Medical treatment costs in Iran one tenth for western tourists
“That’s why Iran is seeing more and more patients from other countries,” Mohammad-Hassan Bani-Asad told the Channel NewsAsia in an interview released on Saturday.
Bani-Asad is a pioneer in Iran’s medical tourism drive, who 12 years ago, launched one of the first hospitals in the country catering to foreign patients.
“We have some 1,000 foreign patients in a year and we are planning to have 5,000 foreign patients [yearly] in the next five years,” he added.
Despite U.S.-led sanctions, waves of tourists are still flocking to the country not just to visit famous attractions - but also for medical reasons. Iranian authorities are aiming for more than one million medical tourists in the next seven years.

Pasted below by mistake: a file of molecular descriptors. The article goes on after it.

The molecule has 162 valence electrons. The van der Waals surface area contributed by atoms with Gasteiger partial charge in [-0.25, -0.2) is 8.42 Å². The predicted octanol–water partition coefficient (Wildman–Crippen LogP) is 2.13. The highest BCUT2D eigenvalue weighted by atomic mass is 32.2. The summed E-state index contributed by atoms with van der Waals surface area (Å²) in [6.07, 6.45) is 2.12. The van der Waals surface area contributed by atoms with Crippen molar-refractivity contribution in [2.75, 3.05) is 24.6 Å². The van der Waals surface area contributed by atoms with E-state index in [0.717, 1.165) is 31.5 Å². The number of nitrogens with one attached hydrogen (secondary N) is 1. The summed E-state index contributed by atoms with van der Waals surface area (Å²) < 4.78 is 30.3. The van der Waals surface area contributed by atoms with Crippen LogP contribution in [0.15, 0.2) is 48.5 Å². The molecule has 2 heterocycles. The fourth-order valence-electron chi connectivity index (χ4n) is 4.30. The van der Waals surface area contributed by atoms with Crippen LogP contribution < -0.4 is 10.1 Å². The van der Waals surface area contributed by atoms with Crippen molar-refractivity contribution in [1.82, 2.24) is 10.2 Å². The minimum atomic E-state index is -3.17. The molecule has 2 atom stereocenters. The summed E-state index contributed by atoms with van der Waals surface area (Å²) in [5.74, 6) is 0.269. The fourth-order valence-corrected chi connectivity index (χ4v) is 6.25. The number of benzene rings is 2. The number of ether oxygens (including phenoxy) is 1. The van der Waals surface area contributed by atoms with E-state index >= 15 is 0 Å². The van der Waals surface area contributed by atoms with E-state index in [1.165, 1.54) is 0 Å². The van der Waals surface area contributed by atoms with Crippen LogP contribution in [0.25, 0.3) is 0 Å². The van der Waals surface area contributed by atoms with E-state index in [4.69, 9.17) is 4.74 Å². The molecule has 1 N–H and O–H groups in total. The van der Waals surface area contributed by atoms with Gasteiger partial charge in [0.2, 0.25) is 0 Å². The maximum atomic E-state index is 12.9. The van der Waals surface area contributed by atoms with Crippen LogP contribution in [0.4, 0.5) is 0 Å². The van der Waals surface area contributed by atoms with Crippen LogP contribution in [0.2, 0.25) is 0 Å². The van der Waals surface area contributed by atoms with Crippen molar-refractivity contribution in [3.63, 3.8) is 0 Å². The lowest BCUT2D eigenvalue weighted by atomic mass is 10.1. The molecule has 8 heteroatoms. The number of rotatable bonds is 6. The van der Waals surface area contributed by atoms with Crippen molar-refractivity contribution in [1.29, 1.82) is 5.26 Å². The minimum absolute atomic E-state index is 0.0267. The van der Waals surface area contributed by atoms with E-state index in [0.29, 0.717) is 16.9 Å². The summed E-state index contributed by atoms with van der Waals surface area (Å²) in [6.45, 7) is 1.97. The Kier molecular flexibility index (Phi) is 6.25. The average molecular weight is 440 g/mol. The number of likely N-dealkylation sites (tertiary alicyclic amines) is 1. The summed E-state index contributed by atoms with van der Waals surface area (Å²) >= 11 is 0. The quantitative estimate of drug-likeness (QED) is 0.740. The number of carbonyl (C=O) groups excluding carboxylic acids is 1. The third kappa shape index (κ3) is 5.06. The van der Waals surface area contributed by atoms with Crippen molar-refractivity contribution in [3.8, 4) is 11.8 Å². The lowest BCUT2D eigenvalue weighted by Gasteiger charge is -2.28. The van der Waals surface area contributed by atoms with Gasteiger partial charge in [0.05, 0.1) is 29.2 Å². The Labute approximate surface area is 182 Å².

Data from the Health Ministry’s medical tourism department shows that the country hosted more than 300,000 patients in the 2017-2018 financial year, NewsAsia reported.
The official data shows that foreign patients are drawn by affordable treatments and high quality of services. Most of them come from neighboring Iraq, Kuwait, Azerbaijan, Turkmenistan, Pakistan and some come from as far away as Eastern Europe.
Dozens of five-star hotel hospitals like Gandhi have been opened to meet the growing demands of incoming patients in Iran. Event government- run hospitals have set up special departments to deal with the influx of foreign patients.
Dental procedures, organ transplants, heart surgery and cancer treatments are among the most requested services.
In the face of looming [oil] sanctions, Iran’s trying its best to market itself as a major destination for international health tourists. Health officials target a revenue of $2.5 billion by 2025 from $500 million that the country now receives.
Date: 8/17/20192019 August 17